Pathways through Adolescence: Individual Development in Relation to Social Contexts

By Lisa J. Crockett; Ann C. Crouter | Go to book overview

in activity and in the negotiation of knowledge with others. The forms of participation that one enjoys in high school are inseparable from one's knowledge of that institution and of the social world. This knowledge is inseparable from identity, and thus constitutes a powerful form of personal, group, and institutional trajectory.


REFERENCES

Bourdieu P. ( 1977). Aspects of a theory of practice. Cambridge, England: Cambridge University Press. (Original work published in 1972)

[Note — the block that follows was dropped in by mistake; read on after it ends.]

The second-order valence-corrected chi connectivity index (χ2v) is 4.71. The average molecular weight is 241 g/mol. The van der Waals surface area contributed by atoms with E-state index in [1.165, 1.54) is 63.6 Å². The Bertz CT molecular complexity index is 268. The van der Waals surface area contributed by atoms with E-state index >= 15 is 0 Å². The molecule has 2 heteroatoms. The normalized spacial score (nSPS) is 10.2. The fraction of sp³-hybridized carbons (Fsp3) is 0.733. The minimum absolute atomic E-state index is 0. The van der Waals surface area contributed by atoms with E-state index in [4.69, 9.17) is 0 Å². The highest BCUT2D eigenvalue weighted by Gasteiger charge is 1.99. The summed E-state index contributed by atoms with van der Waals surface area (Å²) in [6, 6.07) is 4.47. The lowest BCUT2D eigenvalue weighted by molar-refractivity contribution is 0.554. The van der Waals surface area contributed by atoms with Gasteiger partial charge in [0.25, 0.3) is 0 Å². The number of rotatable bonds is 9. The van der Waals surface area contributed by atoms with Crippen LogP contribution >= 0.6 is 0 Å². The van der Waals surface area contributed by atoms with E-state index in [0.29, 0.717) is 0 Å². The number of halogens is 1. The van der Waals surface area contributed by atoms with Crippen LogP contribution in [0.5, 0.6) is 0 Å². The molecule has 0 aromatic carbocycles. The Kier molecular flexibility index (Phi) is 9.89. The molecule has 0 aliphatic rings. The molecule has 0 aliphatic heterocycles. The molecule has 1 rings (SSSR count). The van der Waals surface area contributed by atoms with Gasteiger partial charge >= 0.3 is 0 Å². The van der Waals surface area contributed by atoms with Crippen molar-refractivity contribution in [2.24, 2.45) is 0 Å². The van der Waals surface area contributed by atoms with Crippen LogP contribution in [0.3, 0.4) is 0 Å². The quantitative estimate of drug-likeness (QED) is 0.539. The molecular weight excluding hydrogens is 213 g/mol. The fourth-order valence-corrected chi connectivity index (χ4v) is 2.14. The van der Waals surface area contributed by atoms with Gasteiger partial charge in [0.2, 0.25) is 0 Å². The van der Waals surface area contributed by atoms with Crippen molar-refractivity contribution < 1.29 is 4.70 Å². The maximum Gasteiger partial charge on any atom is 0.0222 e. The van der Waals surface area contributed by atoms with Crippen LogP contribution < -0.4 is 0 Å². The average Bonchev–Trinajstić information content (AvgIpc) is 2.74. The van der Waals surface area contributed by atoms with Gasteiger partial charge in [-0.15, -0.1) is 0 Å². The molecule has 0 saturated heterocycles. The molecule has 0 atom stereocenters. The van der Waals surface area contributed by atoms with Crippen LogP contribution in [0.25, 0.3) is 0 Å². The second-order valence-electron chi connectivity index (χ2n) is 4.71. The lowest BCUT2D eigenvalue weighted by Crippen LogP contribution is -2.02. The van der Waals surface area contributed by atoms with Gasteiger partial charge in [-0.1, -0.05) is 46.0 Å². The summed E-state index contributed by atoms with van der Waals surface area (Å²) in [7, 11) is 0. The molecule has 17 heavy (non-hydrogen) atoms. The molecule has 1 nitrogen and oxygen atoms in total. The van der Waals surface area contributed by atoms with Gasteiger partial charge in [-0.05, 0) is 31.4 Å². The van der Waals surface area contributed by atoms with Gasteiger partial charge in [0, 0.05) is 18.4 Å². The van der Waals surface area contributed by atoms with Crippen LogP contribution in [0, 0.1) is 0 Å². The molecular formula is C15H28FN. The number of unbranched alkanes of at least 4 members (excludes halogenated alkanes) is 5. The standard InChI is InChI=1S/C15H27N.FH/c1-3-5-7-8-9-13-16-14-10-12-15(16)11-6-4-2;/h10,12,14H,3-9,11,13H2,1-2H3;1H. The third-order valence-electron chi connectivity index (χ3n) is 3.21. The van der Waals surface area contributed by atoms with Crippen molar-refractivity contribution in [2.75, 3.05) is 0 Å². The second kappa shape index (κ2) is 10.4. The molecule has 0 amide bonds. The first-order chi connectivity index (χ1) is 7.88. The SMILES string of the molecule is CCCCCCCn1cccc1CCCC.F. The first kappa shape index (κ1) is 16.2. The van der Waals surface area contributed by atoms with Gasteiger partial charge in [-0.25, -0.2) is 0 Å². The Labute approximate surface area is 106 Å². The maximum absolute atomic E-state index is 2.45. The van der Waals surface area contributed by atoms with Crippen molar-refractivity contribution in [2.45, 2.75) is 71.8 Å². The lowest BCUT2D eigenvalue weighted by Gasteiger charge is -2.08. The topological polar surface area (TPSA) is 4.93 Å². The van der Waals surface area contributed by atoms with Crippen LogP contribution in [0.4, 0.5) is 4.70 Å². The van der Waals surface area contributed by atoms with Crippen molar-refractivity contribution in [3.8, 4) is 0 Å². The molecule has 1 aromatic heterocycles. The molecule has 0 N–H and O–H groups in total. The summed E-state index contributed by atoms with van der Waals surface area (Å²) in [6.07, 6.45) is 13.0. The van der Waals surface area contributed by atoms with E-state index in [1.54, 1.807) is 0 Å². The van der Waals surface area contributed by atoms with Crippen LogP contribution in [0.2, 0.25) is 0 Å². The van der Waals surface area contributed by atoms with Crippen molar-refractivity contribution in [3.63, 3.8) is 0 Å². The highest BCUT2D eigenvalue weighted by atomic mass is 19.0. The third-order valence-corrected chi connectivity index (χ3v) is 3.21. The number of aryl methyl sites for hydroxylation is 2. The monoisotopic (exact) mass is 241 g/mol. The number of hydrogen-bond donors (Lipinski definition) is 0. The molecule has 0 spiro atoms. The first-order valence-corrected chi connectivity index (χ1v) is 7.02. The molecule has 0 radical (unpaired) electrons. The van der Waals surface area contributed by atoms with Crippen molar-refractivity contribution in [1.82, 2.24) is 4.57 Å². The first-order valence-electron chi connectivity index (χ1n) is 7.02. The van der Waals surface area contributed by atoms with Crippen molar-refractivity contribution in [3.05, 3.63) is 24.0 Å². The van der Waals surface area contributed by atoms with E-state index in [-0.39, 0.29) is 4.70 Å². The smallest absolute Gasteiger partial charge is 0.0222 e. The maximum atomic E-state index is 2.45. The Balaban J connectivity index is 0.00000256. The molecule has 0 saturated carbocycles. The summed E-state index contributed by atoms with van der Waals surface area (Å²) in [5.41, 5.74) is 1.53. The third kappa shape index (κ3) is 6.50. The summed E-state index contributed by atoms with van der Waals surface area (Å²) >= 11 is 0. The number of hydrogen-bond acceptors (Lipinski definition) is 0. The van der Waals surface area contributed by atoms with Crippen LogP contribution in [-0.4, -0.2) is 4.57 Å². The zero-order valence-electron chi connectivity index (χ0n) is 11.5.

Coleman J. S. ( 1961). The adolescent society. New York: The Free Press.

Eckert P. ( 1989). Jocks and burnouts. New York: Teachers College Press.

Eckert P., Maxson J., Newman S., & Shethar A. (in preparation). The use and misuse of abstractions.

Hollingshead A. B. ( 1949). Elmtown's youth. New York: Wiley.

Lave J. (in preparation). Tailored learning: Apprenticeship and everyday practice among craftsmen in West Africa.

Lave J., & Wenger E. ( 1991). Situated learning: Legitimate peripheral participation. New York: Cambridge University Press.

Wenger E. ( 1991). Towards a theory of cultural transparency. Doctoral thesis: University of California at Irvine.

Wenger E. (in preparation). Communities of practice. New York: Cambridge University Press.

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